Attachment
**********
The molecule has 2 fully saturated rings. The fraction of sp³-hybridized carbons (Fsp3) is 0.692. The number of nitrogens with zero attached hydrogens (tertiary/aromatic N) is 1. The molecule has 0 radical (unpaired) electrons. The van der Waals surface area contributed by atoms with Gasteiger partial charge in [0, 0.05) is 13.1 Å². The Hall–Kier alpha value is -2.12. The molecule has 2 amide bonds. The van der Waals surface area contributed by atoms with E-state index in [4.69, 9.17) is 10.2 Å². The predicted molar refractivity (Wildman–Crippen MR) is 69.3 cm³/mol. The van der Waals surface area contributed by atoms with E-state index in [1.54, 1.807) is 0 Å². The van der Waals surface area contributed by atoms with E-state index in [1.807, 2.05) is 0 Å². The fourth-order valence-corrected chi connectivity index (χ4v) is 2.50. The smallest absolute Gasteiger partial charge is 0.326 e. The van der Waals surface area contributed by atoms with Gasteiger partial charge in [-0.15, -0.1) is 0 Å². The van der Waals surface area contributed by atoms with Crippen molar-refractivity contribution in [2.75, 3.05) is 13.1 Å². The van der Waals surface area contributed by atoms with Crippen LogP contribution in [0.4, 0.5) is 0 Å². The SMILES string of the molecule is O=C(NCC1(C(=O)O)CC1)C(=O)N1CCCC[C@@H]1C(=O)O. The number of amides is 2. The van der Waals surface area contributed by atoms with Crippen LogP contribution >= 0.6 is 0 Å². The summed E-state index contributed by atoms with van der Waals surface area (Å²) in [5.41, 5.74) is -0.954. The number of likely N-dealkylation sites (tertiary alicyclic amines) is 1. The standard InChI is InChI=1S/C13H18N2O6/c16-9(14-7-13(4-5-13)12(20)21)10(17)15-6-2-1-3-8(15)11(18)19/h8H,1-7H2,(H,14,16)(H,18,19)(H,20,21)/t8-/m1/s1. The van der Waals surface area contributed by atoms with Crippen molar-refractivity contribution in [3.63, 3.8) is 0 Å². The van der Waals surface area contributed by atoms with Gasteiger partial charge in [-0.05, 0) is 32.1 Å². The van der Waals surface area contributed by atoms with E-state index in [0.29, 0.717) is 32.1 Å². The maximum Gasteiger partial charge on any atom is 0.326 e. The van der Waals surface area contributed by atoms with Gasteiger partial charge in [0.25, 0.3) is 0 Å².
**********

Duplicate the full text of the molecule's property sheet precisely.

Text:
The molecule has 2 fully saturated rings. The fraction of sp³-hybridized carbons (Fsp3) is 0.692. The number of nitrogens with zero attached hydrogens (tertiary/aromatic N) is 1. The molecule has 0 radical (unpaired) electrons. The van der Waals surface area contributed by atoms with Gasteiger partial charge in [0, 0.05) is 13.1 Å². The Hall–Kier alpha value is -2.12. The molecule has 2 amide bonds. The van der Waals surface area contributed by atoms with E-state index in [4.69, 9.17) is 10.2 Å². The predicted molar refractivity (Wildman–Crippen MR) is 69.3 cm³/mol. The van der Waals surface area contributed by atoms with E-state index in [1.54, 1.807) is 0 Å². The van der Waals surface area contributed by atoms with E-state index in [1.807, 2.05) is 0 Å². The fourth-order valence-corrected chi connectivity index (χ4v) is 2.50. The smallest absolute Gasteiger partial charge is 0.326 e. The van der Waals surface area contributed by atoms with Gasteiger partial charge in [-0.15, -0.1) is 0 Å². The van der Waals surface area contributed by atoms with Crippen molar-refractivity contribution in [2.75, 3.05) is 13.1 Å². The van der Waals surface area contributed by atoms with Crippen LogP contribution in [0.4, 0.5) is 0 Å². The SMILES string of the molecule is O=C(NCC1(C(=O)O)CC1)C(=O)N1CCCC[C@@H]1C(=O)O. The number of amides is 2. The van der Waals surface area contributed by atoms with Crippen LogP contribution >= 0.6 is 0 Å². The summed E-state index contributed by atoms with van der Waals surface area (Å²) in [5.41, 5.74) is -0.954. The number of likely N-dealkylation sites (tertiary alicyclic amines) is 1. The standard InChI is InChI=1S/C13H18N2O6/c16-9(14-7-13(4-5-13)12(20)21)10(17)15-6-2-1-3-8(15)11(18)19/h8H,1-7H2,(H,14,16)(H,18,19)(H,20,21)/t8-/m1/s1. The van der Waals surface area contributed by atoms with Crippen molar-refractivity contribution in [3.63, 3.8) is 0 Å². The van der Waals surface area contributed by atoms with Gasteiger partial charge in [-0.05, 0) is 32.1 Å². The van der Waals surface area contributed by atoms with E-state index in [0.29, 0.717) is 32.1 Å². The maximum Gasteiger partial charge on any atom is 0.326 e. The van der Waals surface area contributed by atoms with Gasteiger partial charge in [0.25, 0.3) is 0 Å².